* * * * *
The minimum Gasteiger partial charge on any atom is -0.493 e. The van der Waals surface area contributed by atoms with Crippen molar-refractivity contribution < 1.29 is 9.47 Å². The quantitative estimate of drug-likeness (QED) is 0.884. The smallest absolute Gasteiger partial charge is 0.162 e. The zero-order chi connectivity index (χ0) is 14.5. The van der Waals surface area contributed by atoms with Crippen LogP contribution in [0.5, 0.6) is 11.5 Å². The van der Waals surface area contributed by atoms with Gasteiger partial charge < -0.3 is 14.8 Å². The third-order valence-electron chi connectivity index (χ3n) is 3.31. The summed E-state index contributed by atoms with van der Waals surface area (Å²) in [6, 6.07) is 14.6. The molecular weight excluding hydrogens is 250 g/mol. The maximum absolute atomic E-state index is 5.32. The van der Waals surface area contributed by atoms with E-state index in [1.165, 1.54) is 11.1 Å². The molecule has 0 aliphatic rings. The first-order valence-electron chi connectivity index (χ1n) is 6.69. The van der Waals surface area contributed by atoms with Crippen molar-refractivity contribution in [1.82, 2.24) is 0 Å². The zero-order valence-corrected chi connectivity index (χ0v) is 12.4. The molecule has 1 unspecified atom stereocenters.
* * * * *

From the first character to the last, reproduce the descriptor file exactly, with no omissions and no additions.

The minimum Gasteiger partial charge on any atom is -0.493 e. The van der Waals surface area contributed by atoms with Crippen molar-refractivity contribution < 1.29 is 9.47 Å². The quantitative estimate of drug-likeness (QED) is 0.884. The smallest absolute Gasteiger partial charge is 0.162 e. The zero-order chi connectivity index (χ0) is 14.5. The van der Waals surface area contributed by atoms with Crippen LogP contribution in [0.5, 0.6) is 11.5 Å². The van der Waals surface area contributed by atoms with Gasteiger partial charge < -0.3 is 14.8 Å². The third-order valence-electron chi connectivity index (χ3n) is 3.31. The summed E-state index contributed by atoms with van der Waals surface area (Å²) in [6, 6.07) is 14.6. The molecular weight excluding hydrogens is 250 g/mol. The maximum absolute atomic E-state index is 5.32. The van der Waals surface area contributed by atoms with E-state index in [1.165, 1.54) is 11.1 Å². The molecule has 0 aliphatic rings. The first-order valence-electron chi connectivity index (χ1n) is 6.69. The van der Waals surface area contributed by atoms with Crippen molar-refractivity contribution in [1.82, 2.24) is 0 Å². The zero-order valence-corrected chi connectivity index (χ0v) is 12.4. The molecule has 1 unspecified atom stereocenters.